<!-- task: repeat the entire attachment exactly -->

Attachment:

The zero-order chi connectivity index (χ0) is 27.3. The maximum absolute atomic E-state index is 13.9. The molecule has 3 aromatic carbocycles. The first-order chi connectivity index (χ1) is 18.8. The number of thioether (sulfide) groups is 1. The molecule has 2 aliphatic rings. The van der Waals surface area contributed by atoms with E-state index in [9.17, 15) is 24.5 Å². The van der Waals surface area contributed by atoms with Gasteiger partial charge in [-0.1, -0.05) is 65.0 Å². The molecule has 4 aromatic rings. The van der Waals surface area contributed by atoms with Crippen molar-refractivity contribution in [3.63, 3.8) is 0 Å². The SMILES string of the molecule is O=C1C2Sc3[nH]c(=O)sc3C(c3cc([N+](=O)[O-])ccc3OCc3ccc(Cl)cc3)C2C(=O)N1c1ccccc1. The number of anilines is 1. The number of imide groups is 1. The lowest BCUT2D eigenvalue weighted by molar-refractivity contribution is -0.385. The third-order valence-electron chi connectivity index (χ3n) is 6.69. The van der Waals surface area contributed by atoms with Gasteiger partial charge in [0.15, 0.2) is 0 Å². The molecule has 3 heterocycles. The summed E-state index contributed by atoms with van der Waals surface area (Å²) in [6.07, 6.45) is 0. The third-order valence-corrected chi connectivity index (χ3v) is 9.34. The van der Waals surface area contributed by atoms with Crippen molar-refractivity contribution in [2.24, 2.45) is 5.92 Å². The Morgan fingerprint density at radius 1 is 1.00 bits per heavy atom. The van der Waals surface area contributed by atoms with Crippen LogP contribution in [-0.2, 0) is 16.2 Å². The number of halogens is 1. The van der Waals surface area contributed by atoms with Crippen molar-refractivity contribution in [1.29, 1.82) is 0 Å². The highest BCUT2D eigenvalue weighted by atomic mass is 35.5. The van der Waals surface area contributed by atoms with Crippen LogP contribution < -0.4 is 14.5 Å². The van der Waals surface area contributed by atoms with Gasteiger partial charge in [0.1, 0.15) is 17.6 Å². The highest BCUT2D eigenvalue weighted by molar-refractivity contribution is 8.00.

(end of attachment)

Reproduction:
The zero-order chi connectivity index (χ0) is 27.3. The maximum absolute atomic E-state index is 13.9. The molecule has 3 aromatic carbocycles. The first-order chi connectivity index (χ1) is 18.8. The number of thioether (sulfide) groups is 1. The molecule has 2 aliphatic rings. The van der Waals surface area contributed by atoms with E-state index in [9.17, 15) is 24.5 Å². The van der Waals surface area contributed by atoms with Gasteiger partial charge in [-0.1, -0.05) is 65.0 Å². The molecule has 4 aromatic rings. The van der Waals surface area contributed by atoms with Crippen molar-refractivity contribution in [3.63, 3.8) is 0 Å². The SMILES string of the molecule is O=C1C2Sc3[nH]c(=O)sc3C(c3cc([N+](=O)[O-])ccc3OCc3ccc(Cl)cc3)C2C(=O)N1c1ccccc1. The number of anilines is 1. The number of imide groups is 1. The lowest BCUT2D eigenvalue weighted by molar-refractivity contribution is -0.385. The third-order valence-electron chi connectivity index (χ3n) is 6.69. The van der Waals surface area contributed by atoms with Gasteiger partial charge in [0.15, 0.2) is 0 Å². The molecule has 3 heterocycles. The summed E-state index contributed by atoms with van der Waals surface area (Å²) in [6.07, 6.45) is 0. The third-order valence-corrected chi connectivity index (χ3v) is 9.34. The van der Waals surface area contributed by atoms with Crippen molar-refractivity contribution in [2.24, 2.45) is 5.92 Å². The Morgan fingerprint density at radius 1 is 1.00 bits per heavy atom. The van der Waals surface area contributed by atoms with Crippen LogP contribution in [-0.2, 0) is 16.2 Å². The number of halogens is 1. The van der Waals surface area contributed by atoms with Crippen molar-refractivity contribution in [1.29, 1.82) is 0 Å². The highest BCUT2D eigenvalue weighted by atomic mass is 35.5. The van der Waals surface area contributed by atoms with Crippen LogP contribution < -0.4 is 14.5 Å². The van der Waals surface area contributed by atoms with Gasteiger partial charge in [0.1, 0.15) is 17.6 Å². The highest BCUT2D eigenvalue weighted by molar-refractivity contribution is 8.00.